The Board also considered whether any adjustments should be made for data gaps, data lags, or recent events since the indicators were published, as well as strengths or weaknesses in particular indicators. Where appropriate, the Board took into account additional quantitative and qualitative information, such as evidence of a country’s commitment to fighting corruption, investments in human development outcomes, or poverty rates. For example, for additional information in the area of corruption, the Board considered how a country is evaluated by supplemental sources like Transparency International’s Corruption Perceptions Index, the Global Integrity Report, Open Government Partnership status, and the Extractive Industry Transparency Initiative, among others, as well as on the defined indicator. The Board may also take into account the margin of error around an indicator, when applicable. In keeping with legislative directives, the Board also considered the opportunity to reduce poverty and promote economic growth in a country, in light of the overall information available, as well as the availability of appropriated funds.

This was the sixth year the Board considered the eligibility of countries for subsequent compacts, as permitted under section 609(k) of the Act (22 U.S.C. 7708(k)). The Board also considered the eligibility of countries for initial compacts. The Board sees the selection decision as an annual opportunity to determine where MCC funds can be most effectively invested to support poverty reduction through economic growth in relatively well-governed, poor countries. The Board carefully considers the appropriate nature of each country partnership — on a case by case basis — based on factors related to economic growth and poverty reduction, the sustainability of MCC’s investments, and the country’s ability to attract and leverage public and private resources in support of development.

MCC’s engagement with partner countries is not open-ended, and the Board is very deliberate when determining eligibility for follow-on partnerships. In determining subsequent compact eligibility, the Board considered – in addition to the criteria outlined above – the country’s performance implementing its first compact, including the nature of the country’s partnership with MCC, the degree to which the country has demonstrated a commitment and capacity to achieve program results, and the degree to which the country has implemented the compact in accordance with MCC’s core policies and standards. To the greatest extent possible, this was assessed using pre-existing monitoring and evaluation targets and regular quarterly reporting. This information was supplemented with direct surveys and consultation with MCC staff responsible for compact implementation, monitoring, and evaluation. MCC published a Guide to the Supplemental Information Sheet and a Guide to the Compact Survey Summary in order to increase transparency about the type of supplemental information the Board uses to assess a country’s policy performance and compact implementation performance. The Board also considered a country’s commitment to further sector reform, as well as evidence of improved scorecard policy performance.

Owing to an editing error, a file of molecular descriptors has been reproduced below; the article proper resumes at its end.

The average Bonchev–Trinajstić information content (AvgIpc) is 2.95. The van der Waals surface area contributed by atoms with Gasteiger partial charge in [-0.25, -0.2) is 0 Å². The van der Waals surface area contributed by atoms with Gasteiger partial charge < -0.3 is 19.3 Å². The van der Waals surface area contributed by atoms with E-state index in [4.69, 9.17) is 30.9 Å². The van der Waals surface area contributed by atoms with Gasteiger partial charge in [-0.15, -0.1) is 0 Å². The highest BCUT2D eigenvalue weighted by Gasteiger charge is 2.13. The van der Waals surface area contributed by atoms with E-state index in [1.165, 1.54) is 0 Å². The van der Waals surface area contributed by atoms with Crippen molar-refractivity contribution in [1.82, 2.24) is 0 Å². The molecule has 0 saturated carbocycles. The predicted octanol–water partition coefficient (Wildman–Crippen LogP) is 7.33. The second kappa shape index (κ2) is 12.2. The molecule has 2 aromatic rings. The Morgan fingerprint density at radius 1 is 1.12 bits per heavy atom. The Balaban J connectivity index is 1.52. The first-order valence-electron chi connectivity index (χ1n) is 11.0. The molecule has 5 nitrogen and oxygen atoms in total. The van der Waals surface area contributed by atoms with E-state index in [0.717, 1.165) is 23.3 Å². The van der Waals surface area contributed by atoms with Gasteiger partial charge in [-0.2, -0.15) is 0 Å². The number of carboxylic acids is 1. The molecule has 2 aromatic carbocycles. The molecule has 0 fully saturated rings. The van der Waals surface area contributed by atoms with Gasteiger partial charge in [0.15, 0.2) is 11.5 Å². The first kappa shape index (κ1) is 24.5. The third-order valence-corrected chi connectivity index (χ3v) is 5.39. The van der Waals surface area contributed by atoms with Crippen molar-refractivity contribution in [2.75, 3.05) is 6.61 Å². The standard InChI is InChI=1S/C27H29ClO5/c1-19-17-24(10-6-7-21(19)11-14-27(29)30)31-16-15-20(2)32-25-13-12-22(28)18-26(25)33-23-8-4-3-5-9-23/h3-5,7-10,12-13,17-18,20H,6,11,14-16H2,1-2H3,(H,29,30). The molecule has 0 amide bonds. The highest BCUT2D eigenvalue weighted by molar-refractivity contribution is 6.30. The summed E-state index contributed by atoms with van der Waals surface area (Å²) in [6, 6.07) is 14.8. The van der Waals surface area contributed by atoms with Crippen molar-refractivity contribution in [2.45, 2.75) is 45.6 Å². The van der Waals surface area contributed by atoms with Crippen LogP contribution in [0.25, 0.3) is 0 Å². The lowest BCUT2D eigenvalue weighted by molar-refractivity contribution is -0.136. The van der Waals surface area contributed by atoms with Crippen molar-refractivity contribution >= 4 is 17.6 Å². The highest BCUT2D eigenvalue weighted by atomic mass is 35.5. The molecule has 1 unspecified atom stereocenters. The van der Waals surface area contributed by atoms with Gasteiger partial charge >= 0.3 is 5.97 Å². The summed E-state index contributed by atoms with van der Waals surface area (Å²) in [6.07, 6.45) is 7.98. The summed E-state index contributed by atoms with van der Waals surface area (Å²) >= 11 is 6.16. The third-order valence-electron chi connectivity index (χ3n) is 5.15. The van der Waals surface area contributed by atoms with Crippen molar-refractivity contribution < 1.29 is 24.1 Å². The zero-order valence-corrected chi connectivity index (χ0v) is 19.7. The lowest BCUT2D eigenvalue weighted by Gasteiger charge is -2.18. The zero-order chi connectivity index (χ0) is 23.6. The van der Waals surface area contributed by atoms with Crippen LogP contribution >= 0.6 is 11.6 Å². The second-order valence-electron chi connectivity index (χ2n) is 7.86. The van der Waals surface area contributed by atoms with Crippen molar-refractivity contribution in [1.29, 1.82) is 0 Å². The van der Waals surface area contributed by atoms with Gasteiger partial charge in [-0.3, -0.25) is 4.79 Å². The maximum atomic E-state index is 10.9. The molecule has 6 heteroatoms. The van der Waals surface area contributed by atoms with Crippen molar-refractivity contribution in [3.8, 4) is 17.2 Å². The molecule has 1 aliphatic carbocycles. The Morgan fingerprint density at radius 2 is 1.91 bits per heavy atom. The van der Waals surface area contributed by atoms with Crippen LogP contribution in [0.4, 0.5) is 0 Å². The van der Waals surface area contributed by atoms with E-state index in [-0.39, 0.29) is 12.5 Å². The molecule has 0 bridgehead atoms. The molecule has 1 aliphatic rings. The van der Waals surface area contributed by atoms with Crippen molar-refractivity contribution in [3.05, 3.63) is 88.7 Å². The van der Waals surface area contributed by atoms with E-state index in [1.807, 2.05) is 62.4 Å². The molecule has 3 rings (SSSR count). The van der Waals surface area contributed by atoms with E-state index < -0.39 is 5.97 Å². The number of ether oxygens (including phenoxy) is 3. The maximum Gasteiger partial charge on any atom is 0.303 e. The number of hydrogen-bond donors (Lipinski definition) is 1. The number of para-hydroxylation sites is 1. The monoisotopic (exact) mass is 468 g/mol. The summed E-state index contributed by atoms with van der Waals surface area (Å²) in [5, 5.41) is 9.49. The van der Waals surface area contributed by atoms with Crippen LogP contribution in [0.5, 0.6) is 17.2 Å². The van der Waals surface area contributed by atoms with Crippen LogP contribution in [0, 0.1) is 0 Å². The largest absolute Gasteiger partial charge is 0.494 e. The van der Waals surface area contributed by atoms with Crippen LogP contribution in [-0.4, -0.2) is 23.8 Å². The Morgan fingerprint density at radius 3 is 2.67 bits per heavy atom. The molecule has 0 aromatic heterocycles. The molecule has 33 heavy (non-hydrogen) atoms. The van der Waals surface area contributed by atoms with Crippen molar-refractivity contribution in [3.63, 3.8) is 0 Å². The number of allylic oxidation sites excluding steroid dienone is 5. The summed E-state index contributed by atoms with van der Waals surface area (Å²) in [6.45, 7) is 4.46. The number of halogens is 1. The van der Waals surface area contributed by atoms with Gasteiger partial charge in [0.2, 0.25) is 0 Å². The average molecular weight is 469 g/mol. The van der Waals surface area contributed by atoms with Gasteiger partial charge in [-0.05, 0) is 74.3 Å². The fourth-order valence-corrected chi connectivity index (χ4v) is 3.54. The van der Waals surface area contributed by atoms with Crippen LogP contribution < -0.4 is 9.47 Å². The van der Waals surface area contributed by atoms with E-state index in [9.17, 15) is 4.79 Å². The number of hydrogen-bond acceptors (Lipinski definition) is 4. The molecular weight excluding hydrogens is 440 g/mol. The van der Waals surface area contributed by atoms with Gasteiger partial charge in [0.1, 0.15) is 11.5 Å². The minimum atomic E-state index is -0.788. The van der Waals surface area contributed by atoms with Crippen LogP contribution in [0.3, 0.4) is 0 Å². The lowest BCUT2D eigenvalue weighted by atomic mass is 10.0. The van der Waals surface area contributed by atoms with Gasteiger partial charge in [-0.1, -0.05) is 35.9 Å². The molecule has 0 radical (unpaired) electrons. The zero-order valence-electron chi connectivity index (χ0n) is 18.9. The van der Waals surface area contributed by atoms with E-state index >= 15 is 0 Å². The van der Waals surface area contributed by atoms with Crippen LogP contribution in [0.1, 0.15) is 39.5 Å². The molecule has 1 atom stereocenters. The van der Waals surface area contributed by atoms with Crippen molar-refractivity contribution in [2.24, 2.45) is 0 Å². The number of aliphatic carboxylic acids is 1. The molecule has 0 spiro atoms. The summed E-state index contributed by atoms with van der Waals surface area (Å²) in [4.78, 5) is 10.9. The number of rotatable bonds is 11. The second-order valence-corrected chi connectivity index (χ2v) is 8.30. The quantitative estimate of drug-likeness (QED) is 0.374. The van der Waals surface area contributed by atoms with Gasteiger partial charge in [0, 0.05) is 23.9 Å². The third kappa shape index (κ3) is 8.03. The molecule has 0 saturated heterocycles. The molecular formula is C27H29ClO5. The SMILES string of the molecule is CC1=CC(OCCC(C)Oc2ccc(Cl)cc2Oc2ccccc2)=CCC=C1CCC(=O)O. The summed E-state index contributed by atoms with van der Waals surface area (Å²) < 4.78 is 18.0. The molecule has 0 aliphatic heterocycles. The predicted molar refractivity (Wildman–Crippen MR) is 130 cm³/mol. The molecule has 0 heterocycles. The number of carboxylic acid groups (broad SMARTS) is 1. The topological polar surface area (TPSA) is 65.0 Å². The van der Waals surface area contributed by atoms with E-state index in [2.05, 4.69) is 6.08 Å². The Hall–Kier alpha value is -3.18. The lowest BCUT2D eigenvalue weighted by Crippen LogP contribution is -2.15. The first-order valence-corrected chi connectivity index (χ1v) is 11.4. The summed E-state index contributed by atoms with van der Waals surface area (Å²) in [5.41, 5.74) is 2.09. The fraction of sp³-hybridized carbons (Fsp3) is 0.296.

As with previous years, a number of countries that performed well on the quantitative elements of the selection criteria (i.e., on the policy indicators) were not chosen as eligible countries for FY 2015. FY 2015 was a particularly competitive year: seven countries were already working to develop compacts, multiple countries passed the scorecard (some for the first time), and funding was limited due to budget constraints. As a result, only three countries that passed the scorecard were newly selected for MCC compact eligibility, and two for the threshold program (one of which was Sierra Leone, moving from compact to threshold program eligibility).

Countries newly selected for compact eligibility

Using the criteria described above, Mongolia, Nepal, and the Philippines are the only candidate countries under section 606(a) of the Act (22 U.S.C. 7705(a)) that were newly selected as eligible for MCA assistance for a compact under section 607 of the Act (22 U.S.C. 7706).

Mongolia: After graduating to LMIC status in FY 2013, Mongolia has passed MCC’s scorecard criteria for two consecutive years and has shown improvement on the Control of Corruption indicator. It also remains a strong democracy in its region. Rapid growth in the mining sector has fostered recent economic growth; however, 27 percent of the population live below the national poverty line, on par with countries such as Honduras or Nicaragua. The country successfully implemented its first compact, which focused on strengthening property rights, reducing non-communicable diseases, bolstering vocational education, reducing air pollution, and constructing an all-weather road to link markets.